In this paper, we examine the problem of underachievement in higher education. We begin by seeking to establish that the quality of learning among undergraduates is, as a whole, limited. Undergraduate underachievement cannot be attributed to any single cause. Quite the contrary, we argue that the origins of underperformance in the academy are systemic, coactive and multi-layered. At the proximal level of teaching and learning, we identify four mutually reinforcing processes that contribute to student underachievement: (a) fragmentation of the curriculum, (b) entrant knowledge level and skills gaps; (c) student culture, and (d) pedagogical ineffectiveness. At a more distal level, these processes operate within a set of macro-level systems and influences, including (a) economic pressures and academic commercialization, (b) specialization of expertise within the academy, (c) a culture of entitlement, amusement, and indulgence outside of the academy, and (d) constraints related to governmental and socio-economic infrastructure. In this paper, we examine the interplay among systems of teaching and learning operating within the academy that lead most directly to academic underachievement. We argue that any attempts to improve student learning must proceed by seeking systemic change, however incremental and long term. Such change requires acknowledging the ways in which fissures and tensions within the academy work against the goal of fostering integrative teaching and learning.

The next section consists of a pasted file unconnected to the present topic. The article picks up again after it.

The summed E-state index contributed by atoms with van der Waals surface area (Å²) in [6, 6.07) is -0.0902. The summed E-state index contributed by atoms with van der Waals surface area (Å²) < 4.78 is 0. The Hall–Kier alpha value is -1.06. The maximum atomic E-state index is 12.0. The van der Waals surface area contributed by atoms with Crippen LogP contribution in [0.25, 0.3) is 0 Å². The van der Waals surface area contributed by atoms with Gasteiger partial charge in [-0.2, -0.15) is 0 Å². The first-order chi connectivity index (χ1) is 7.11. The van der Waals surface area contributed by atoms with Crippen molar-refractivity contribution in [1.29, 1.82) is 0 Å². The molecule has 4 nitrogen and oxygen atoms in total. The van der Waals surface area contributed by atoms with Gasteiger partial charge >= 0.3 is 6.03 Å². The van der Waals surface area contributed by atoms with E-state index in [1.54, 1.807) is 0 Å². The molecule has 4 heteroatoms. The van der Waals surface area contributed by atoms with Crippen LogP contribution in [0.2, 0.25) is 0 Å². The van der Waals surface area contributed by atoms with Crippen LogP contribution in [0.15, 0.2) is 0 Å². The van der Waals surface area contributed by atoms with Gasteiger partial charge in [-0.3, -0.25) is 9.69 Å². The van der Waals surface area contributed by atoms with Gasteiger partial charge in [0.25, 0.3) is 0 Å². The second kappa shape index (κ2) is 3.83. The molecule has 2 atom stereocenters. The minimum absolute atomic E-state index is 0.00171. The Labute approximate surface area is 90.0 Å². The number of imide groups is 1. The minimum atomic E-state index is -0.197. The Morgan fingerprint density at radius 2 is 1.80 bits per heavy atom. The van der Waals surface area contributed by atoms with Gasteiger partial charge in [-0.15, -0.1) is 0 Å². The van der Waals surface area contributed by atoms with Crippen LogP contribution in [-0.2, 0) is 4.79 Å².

Mascolo, M. F., & Castillo, J. (2015). The Origins of Underperformance in Higher Education in America: Proximal Systems of Influence. Pedagogy and the Human Sciences, 5 (1), 1-40. Retrieved from https://scholarworks.merrimack.edu/phs/vol5/iss1/1